MAHONING VALLEY Food bank mounts drive
In 2001, Second Harvest distributed 4.1 million pounds of food, 900,000 pounds more than in 2000.
By WILLIAM K. ALCORN
VINDICATOR HEALTH WRITER
YOUNGSTOWN -- The sagging economy, the effects of Sept. 11 on local giving, and the loss of jobs and welfare benefits have combined to put an unusual strain on area food banks.
Second Harvest Foodbank hopes its monthlong annual Harvest for Hunger Campaign in Columbiana, Mahoning and Trumbull Counties, which kicked off today, will make people aware of the problem and prompt them to become involved by donating food or initiating food drives at their places of business or work.
Statistics: Second Harvest statistics reveal that hunger is on the rise in the tri-county area.
For example, last year there was a 24 percent increase over 2000 in the number of people requesting emergency food. In 2001, Second Harvest distributed 4.1 million pounds of food to agencies in Columbiana, Mahoning and Trumbull Counties, more than 900,000 pounds more than the 2000 total, said Michael Iberis, executive director.
The purposes of the March campaign are to raise public awareness of the hunger problem, raise money to operate the food bank and collect food for distribution, said Rebecca Martinez, director of development.
Local support for Harvest for Hunger is crucial this year as the area faces more job layoffs and business closings that will adversely affect working families, especially those with children, Iberis said.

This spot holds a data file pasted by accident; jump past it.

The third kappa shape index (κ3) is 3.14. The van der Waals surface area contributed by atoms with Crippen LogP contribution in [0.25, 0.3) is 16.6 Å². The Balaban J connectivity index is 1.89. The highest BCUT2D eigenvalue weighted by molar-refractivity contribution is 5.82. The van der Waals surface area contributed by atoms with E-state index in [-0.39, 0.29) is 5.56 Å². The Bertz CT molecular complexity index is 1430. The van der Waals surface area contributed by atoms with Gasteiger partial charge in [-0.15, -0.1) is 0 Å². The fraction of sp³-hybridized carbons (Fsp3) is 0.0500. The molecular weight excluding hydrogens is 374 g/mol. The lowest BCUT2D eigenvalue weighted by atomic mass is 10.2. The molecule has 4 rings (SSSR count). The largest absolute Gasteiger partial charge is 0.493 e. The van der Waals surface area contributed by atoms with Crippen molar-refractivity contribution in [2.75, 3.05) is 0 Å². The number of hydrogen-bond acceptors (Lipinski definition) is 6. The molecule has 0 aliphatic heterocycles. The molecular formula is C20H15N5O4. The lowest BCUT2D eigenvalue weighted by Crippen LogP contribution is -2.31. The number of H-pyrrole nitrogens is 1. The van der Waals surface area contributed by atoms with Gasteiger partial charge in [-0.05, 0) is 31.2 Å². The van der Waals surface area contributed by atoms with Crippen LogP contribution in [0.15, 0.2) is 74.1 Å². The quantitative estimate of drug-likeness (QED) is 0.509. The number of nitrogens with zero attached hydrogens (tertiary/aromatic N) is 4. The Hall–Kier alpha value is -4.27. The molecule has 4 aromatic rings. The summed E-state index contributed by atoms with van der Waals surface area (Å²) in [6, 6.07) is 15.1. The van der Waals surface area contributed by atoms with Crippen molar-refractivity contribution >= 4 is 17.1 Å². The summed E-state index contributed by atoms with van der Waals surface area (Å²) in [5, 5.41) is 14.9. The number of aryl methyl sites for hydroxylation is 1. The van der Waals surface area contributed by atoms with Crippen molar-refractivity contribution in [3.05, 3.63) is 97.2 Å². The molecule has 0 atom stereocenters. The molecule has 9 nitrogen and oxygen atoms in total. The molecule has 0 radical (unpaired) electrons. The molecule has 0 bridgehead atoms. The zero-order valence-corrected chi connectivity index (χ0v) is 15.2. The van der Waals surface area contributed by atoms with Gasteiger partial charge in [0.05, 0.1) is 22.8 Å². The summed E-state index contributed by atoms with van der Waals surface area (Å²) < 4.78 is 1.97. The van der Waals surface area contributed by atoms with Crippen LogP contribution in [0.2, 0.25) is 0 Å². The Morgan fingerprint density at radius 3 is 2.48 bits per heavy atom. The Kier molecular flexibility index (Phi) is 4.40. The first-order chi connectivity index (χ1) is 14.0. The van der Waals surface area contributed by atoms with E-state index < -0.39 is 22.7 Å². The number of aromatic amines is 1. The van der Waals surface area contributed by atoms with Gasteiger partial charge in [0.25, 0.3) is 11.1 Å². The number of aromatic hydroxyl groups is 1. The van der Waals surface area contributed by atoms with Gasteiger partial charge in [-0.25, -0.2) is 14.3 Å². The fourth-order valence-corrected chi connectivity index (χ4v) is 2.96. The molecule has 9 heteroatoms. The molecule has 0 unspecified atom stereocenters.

Today's local press conference to kick off the 2002 Harvest for Hunger campaign coincided with a national "Call to Action" in Washington, D.C., and throughout the nation to boost awareness of hunger and to generate new resources for food, funds and volunteers.
Second Harvest Foodbank is a nonprofit organization providing food to 200 member agencies that serve hungry people in the tri-county area. It is one of 200 Second Harvest food banks in the nation.
The member agencies, which include church pantries, shelters for battered women, homeless shelters, and child and adult day care centers, have refrigerators and freezers in which to store food, Martinez said.
Assistance: Second Harvest has national and local corporate sponsors, such as Giant Eagle, Tops and Sparkle Markets. Media sponsors include The Vindicator and WFMJ-TV 21.
Individuals can also help, Martinez said. Some people just buy an extra bag of groceries when they shop for themselves and drop it off at the warehouse at 1122 E. Midlothian Blvd. Others conduct food drives at their place of business, she said.
Also, Martinez said, the food bank always needs volunteers. She said 20,000 volunteers hours were logged in 2001. "We could not stay in business without them," she said.